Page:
Secret Tip: Head Position 2 of 2

In this second episode on head position, Gary Hall Sr. examines three of America’s best open water swimmers Eva Fabian, Christine Jennings and Alex Meyer. Learn why it is important to keep a proper head position even if you are swimming in open water and how to work on ‘spotting’ correctly in the pool. Keeping your head in alignment with the body is imperative to swimming streamline. See how you don’t want to create a bow wave with your head while swimming. Reducing drag starts with proper head position.

5 Responses to Secret Tip: Head Position 2 of 2

  1. Neil Rushton

    thanks so much for that head tip , I’m swimming round the Isles of Scilly in Septembthis will be very helpful

  2. israel

    why some swimmers seem to go faster with their heads out, looking down but with their heads out

    • garyhallsr

      At very high speed (50 meter sprint) the head may be higher particularly during the propulsive phase of the pull, as the lower back arches to maximize this force. There is more lift force in the sprints than in the longer races. However, in the past Olympic Games Pernel Blume of Denmark won the women’s 50 meter freestyle with her head underwater virtually the entire way!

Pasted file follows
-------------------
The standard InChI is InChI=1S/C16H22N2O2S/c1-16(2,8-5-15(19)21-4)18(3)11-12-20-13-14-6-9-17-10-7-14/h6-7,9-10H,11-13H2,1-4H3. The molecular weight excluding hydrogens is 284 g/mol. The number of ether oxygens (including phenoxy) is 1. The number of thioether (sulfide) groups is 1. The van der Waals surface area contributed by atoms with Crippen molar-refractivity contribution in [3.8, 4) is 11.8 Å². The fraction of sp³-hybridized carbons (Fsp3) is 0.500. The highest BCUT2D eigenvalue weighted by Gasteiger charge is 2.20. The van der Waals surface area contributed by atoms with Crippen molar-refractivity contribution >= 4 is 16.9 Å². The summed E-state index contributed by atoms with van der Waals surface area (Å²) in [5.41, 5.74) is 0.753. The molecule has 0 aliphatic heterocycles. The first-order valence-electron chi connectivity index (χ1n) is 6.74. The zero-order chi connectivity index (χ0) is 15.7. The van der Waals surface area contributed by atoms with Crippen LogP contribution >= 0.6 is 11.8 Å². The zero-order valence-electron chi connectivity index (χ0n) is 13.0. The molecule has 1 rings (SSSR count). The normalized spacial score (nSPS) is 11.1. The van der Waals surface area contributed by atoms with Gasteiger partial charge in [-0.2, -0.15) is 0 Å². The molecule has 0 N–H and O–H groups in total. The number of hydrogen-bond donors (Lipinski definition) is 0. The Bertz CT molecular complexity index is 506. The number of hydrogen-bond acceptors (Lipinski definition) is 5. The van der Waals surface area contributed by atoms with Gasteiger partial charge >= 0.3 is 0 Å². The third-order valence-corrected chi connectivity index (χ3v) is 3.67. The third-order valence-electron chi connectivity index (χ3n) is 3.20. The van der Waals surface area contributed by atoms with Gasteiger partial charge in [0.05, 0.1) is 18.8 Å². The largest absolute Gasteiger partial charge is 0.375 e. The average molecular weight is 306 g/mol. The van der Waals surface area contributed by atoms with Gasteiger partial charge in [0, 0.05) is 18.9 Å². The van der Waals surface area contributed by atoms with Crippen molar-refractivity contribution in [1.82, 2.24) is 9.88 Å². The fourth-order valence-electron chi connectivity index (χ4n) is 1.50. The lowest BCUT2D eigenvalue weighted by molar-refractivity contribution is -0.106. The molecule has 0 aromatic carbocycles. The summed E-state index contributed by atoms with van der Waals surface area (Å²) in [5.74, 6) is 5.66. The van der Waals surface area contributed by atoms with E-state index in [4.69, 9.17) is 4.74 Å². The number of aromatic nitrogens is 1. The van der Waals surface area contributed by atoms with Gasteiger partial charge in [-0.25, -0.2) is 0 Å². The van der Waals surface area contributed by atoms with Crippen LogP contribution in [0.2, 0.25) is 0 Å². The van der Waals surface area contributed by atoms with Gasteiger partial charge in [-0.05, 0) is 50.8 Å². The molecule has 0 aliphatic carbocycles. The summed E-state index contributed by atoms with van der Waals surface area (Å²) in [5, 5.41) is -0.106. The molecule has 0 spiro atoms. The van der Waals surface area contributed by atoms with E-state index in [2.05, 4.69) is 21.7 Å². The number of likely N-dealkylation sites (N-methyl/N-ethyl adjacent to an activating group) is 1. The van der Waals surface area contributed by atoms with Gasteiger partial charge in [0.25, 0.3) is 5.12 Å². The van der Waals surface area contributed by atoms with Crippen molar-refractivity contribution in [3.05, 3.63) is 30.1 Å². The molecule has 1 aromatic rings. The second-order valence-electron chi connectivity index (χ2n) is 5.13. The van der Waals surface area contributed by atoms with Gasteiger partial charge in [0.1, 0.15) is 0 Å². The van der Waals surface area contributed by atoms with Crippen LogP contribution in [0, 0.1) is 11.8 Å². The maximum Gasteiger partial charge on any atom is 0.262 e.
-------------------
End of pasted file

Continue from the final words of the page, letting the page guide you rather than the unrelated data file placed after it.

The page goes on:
3. Juliet

    Is the head still aligned with the spine when the head is slightly submerged or do you have to tuck your chin down stretching the neck to do so? If the chin is tucked how much? For people that are naturally buoyant and ride high on the water do you have a technique you recommend to get lower in the water?

    • garyhallsr

      More important than the cervical (neck) portion of the spine be perfectly aligned with the thoracic spine is that the head be underwater at the surge point….ie when the hand enters the water. For those that are naturally buoyant, it takes a concerted effort to tuck the chin down after the breath to get it under water. By breathing more posteriorly on the breath it is easier to bring the chin back down to the tucked position.


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